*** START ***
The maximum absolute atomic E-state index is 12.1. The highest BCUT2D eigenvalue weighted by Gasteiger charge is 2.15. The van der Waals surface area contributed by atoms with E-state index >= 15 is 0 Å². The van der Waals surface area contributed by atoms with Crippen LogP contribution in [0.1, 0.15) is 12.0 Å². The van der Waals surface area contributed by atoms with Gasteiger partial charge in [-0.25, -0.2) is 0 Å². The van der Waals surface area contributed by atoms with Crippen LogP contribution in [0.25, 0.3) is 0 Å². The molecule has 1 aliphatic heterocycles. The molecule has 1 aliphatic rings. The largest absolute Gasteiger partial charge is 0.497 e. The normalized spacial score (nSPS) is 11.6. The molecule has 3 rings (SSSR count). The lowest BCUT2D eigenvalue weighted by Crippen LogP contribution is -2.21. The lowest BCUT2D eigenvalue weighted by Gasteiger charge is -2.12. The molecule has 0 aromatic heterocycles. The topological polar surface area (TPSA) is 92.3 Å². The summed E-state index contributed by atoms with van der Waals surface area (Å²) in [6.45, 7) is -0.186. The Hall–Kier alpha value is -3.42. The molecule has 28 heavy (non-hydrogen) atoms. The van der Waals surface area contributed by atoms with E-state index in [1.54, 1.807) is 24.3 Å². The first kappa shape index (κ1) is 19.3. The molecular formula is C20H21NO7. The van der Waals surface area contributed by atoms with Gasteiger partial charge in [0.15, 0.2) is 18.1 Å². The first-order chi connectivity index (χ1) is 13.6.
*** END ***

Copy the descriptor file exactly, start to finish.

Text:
The maximum absolute atomic E-state index is 12.1. The highest BCUT2D eigenvalue weighted by Gasteiger charge is 2.15. The van der Waals surface area contributed by atoms with E-state index >= 15 is 0 Å². The van der Waals surface area contributed by atoms with Crippen LogP contribution in [0.1, 0.15) is 12.0 Å². The van der Waals surface area contributed by atoms with Gasteiger partial charge in [-0.25, -0.2) is 0 Å². The van der Waals surface area contributed by atoms with Crippen LogP contribution in [0.25, 0.3) is 0 Å². The molecule has 1 aliphatic heterocycles. The molecule has 1 aliphatic rings. The largest absolute Gasteiger partial charge is 0.497 e. The normalized spacial score (nSPS) is 11.6. The molecule has 3 rings (SSSR count). The lowest BCUT2D eigenvalue weighted by Crippen LogP contribution is -2.21. The lowest BCUT2D eigenvalue weighted by Gasteiger charge is -2.12. The molecule has 0 aromatic heterocycles. The topological polar surface area (TPSA) is 92.3 Å². The summed E-state index contributed by atoms with van der Waals surface area (Å²) in [6.45, 7) is -0.186. The Hall–Kier alpha value is -3.42. The molecule has 28 heavy (non-hydrogen) atoms. The van der Waals surface area contributed by atoms with E-state index in [1.54, 1.807) is 24.3 Å². The first kappa shape index (κ1) is 19.3. The molecular formula is C20H21NO7. The van der Waals surface area contributed by atoms with Gasteiger partial charge in [0.15, 0.2) is 18.1 Å². The first-order chi connectivity index (χ1) is 13.6.